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Darwin Correspondence Project

To J. D. Hooker   28 [December 1859]

Down Bromley Kent


My dear Hooker

Thanks for curious account of Asa Gray. One likes a man who bubbles up unreasonably, if he afterwards repents. Not knowing anything of this I feared that you must have repeated something strong from my note. I thank you much for your caution, for I shd have been very sorry to have hurt so good a man, who has been so very kind to me.1

Fortunately I have already despatched just such a letter as I shd. have written had I known of his previous warmth. I said that I did not presume to put myself in competition with Dana; but giving my reasons firmly, why I could not attach much weight to his arguments. Without the subsequent warm period can be proved true, it injuriously complicates the subject.—2

My object in writing now is to say that I have clearest remembrance of A. de C. stating in his Book that he thought it probable that a great many reputed species of plants are not true species.3 I think it related to insular plants; but as this did not much concern me I fear I have not marked passage & know not where to find it. I had A. de C. & Wollaston in my mind, when I wrote passage in my final chapter on this subject.—4 I very seldom dare trust my memory, but in this instance I dare.—

Ever yours | C. Darwin

Have you seen the splendid Essay & Notice of my Book in the Times?5 I cannot avoid strong suspicion that it is by Huxley; but I never heard that he wrote in Times. It will do grand service, especially as so nobly soaring above religious prejudices.—

I shall grow as arrogant as Whewell, perhaps even as Owen!


CD was worried that Asa Gray had been offended by his criticisms, privately expressed to Hooker, of the geological discussion in A. Gray 1858–9. See letters to Asa Gray, 24 December [1859] and n. 6, and to J. D. Hooker, 26 [December 1859].
Hooker seems to have asked CD for the source of his remark in Origin, p. 482, which reads: Several eminent naturalists have of late published their belief that a multitude of reputed species in each genus are not real species; but that other species are real, that is, have been independently created. This seems to me a strange conclusion to arrive at… . They admit variation as a vera causa in one case, they arbitrarily reject it in another, without assigning any distinction in the two cases. CD refers to A. de Candolle 1855, 2: 1334. The passage is marked in CD’s copy of this work (Darwin Library–CUL).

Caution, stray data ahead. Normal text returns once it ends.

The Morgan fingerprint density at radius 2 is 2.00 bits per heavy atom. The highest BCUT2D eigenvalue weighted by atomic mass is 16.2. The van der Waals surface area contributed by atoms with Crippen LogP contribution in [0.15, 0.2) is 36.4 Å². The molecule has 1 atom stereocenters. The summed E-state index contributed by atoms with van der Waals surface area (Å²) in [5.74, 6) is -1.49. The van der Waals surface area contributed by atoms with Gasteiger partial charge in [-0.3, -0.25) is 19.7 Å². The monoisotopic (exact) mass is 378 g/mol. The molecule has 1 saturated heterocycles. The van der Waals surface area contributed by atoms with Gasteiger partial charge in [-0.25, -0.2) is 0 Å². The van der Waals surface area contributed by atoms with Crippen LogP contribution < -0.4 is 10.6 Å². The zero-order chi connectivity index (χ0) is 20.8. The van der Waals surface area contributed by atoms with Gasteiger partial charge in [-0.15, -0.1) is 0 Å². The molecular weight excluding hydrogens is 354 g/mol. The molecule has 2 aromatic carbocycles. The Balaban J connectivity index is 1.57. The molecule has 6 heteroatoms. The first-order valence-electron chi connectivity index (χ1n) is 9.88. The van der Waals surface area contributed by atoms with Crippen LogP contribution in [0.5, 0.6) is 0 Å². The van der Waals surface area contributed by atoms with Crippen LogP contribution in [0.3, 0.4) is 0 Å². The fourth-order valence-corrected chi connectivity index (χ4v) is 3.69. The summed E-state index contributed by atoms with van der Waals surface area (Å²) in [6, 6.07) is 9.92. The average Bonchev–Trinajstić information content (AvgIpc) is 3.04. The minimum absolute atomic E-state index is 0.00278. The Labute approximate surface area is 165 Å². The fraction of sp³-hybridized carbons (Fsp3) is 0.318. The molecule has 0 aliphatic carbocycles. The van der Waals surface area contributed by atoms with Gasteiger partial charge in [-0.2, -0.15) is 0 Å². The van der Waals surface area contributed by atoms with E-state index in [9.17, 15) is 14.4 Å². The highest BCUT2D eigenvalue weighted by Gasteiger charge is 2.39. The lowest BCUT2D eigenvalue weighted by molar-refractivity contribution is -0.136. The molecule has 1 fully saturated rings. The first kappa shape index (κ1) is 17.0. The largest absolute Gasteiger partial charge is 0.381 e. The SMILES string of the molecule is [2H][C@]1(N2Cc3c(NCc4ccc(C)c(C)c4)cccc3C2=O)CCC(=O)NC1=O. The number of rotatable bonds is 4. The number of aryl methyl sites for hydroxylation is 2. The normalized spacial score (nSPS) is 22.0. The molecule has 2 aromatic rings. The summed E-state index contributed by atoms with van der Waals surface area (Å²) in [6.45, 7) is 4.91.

Wollaston 1856. There is a copy of the work in the Darwin Library–CUL.
The Times, 26 December 1859, p. 8. CD was correct in believing that the anonymous review had been written by Thomas Henry Huxley. Huxley’s account of how Origin came to him for review is given in LL 2: 255. See also letter to T. H. Huxley, 28 December [1859].


Candolle, Alphonse de. 1855. Géographie botanique raisonnée ou exposition des faits principaux et des lois concernant la distribution géographique des plantes de l’époque actuelle. 2 vols. Paris: Victor Mason. Geneva: J. Kessmann.

Gray, Asa. 1858–9. Diagnostic characters of new species of phænogamous plants, collected in Japan by Charles Wright, botanist of the US North Pacific Exploring Expedition … With observations upon the relations of the Japanese flora to that of North America, and of other parts of the northern temperate zone. [Read 14 December 1858 and 11 January 1859.] Memoirs of the American Academy of Arts and Sciences n.s. 6: 377–452.

LL: The life and letters of Charles Darwin, including an autobiographical chapter. Edited by Francis Darwin. 3 vols. London: John Murray. 1887–8.

Origin: On the origin of species by means of natural selection, or the preservation of favoured races in the struggle for life. By Charles Darwin. London: John Murray. 1859.

Wollaston, Thomas Vernon. 1856. On the variation of species with especial reference to the Insecta; followed by an inquiry into the nature of genera. London: John van Voorst.


CD has written to Asa Gray criticising J. D. Dana’s arguments for a warm period subsequent to glacial period.

Remembers it is Alphonse de Candolle who states that many species are not true species.

Did Huxley write the excellent review in the Times?

Letter details

Letter no.
Charles Robert Darwin
Joseph Dalton Hooker
Sent from
Source of text
DAR 115: 30
Physical description
ALS 4pp

Please cite as

Darwin Correspondence Project, “Letter no. 2610,” accessed on 13 September 2023,

Also published in The Correspondence of Charles Darwin, vol. 7